Orbit Irrigation Products v. Sunhills International
MEMORANDUM DECISION and ORDER granting in part and denying in part 355 Plaintiff's Renewed Motion for Default Judgment; granting in part and denying in part 356 Plaintiff's Motion for Additional Attorney Fees. Signed by Judge Ted Stewart on 11/30/2015. (blh)
IN THE UNITED STATES DISTRICT COURT
FOR THE DISTRICT OF UTAH
ORBIT IRRIGATION PRODUCTS, INC.,
a Utah Corporation,
MEMORANDUM DECISION AND
ORDER GRANTING IN PART AND
DENYING IN PART PLAINTIFF’S
RENEWED MOTION FOR ENTRY OF
DEFAULT JUDGMENT AND
PLAINTIFF’S MOTION FOR
SUNHILLS INTERNATIONAL, LLC, a
California limited liability company; and
Case No. 1:10-CV-113 TS
District Judge Ted Stewart
This matter is before the Court on Plaintiff’s Renewed Motion for Entry of Default
Judgment and Plaintiff’s Motion for Additional Fees. For the reasons discussed below, the Court
will grant in part and deny in part both motions.
Plaintiff brought suit against Defendants Jun Luo, Zhejiang Hongchen Irrigation
Equipment Co., Ltd., and Taizhou Dongfang Light Decorations Co., Ltd. (collectively the
“Hongchen Defendants”) on January 14, 2011, alleging claims of patent infringement, breach of
contract, breach of the duty of good faith and fair dealing, specific performance, and related
declaratory relief. On April 2, 2014, the Court entered terminating sanctions against the
Hongchen Defendants based on their litigation misconduct.
Plaintiff sought attorney’s fees and a permanent injunction against the Hongchen
Defendants. Plaintiff also sought default judgment. The Court entered a permanent injunction
on March 25, 2015. However, the Court declined to enter default judgment at that time due to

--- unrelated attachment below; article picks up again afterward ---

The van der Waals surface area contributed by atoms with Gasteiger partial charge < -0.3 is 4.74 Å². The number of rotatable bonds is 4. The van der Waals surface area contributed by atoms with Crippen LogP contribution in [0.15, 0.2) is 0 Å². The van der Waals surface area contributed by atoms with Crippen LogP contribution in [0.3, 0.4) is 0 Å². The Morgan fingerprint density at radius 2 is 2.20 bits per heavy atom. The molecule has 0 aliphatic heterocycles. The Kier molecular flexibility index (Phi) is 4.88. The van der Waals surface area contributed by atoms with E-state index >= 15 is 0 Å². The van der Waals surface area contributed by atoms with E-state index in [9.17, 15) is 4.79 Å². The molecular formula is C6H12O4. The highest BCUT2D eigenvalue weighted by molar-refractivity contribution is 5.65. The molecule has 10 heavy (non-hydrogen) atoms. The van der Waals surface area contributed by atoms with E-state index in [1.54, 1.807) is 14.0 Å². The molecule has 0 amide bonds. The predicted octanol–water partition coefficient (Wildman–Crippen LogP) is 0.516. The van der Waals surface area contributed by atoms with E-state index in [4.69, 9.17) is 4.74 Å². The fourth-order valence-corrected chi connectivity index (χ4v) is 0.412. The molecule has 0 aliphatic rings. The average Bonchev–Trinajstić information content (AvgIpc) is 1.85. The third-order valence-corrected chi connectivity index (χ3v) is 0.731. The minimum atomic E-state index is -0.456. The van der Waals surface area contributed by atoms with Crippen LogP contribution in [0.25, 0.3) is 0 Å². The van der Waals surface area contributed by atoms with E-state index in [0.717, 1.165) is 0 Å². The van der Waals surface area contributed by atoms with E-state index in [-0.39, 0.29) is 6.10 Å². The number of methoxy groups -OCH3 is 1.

the risk of inconsistent verdicts against the remaining Defendants, the Sunhills Defendants.
Plaintiff has since dismissed without prejudice its claims against the Sunhills Defendants.
Plaintiff now seeks default judgment against the Hongchen Defendants and an award of
The Court previously declined to enter default judgment against the Hongchen
Defendants based on Plaintiff’s pending claims against the Sunhills Defendants. Those claims
have now been dismissed without prejudice and Plaintiff is pursuing some of those claims in
state court. Plaintiff has now renewed its request for entry of default judgment.
Both the Hongchen Defendants and the Sunhills Defendants object to the entry of default
judgment. The Hongchen Defendants argue that the Court should deny Plaintiff’s Renewed
Motion for the same reason it denied the previous motion. The Court previously denied
Plaintiff’s request to enter default judgment against the Hongchen Defendants based on the risk
of inconsistent judgments against the then-remaining Sunhills Defendants. However, Plaintiff’s
claims against the Sunhills Defendants have now been dismissed without prejudice.
Upon entry of default, the court may enter default judgment against a defendant.
“Decisions to enter judgment by default are committed to the district court’s sound discretion.” 1
“‘[W]hen one of several defendants who is alleged to be jointly liable defaults, judgment should
not be entered against him until the matter has been adjudicated with regard to all defendants, or
Dennis Garberg & Assocs., Inc. v. Pack-Tech Int’l Corp., 115 F.3d 767, 771 (10th Cir.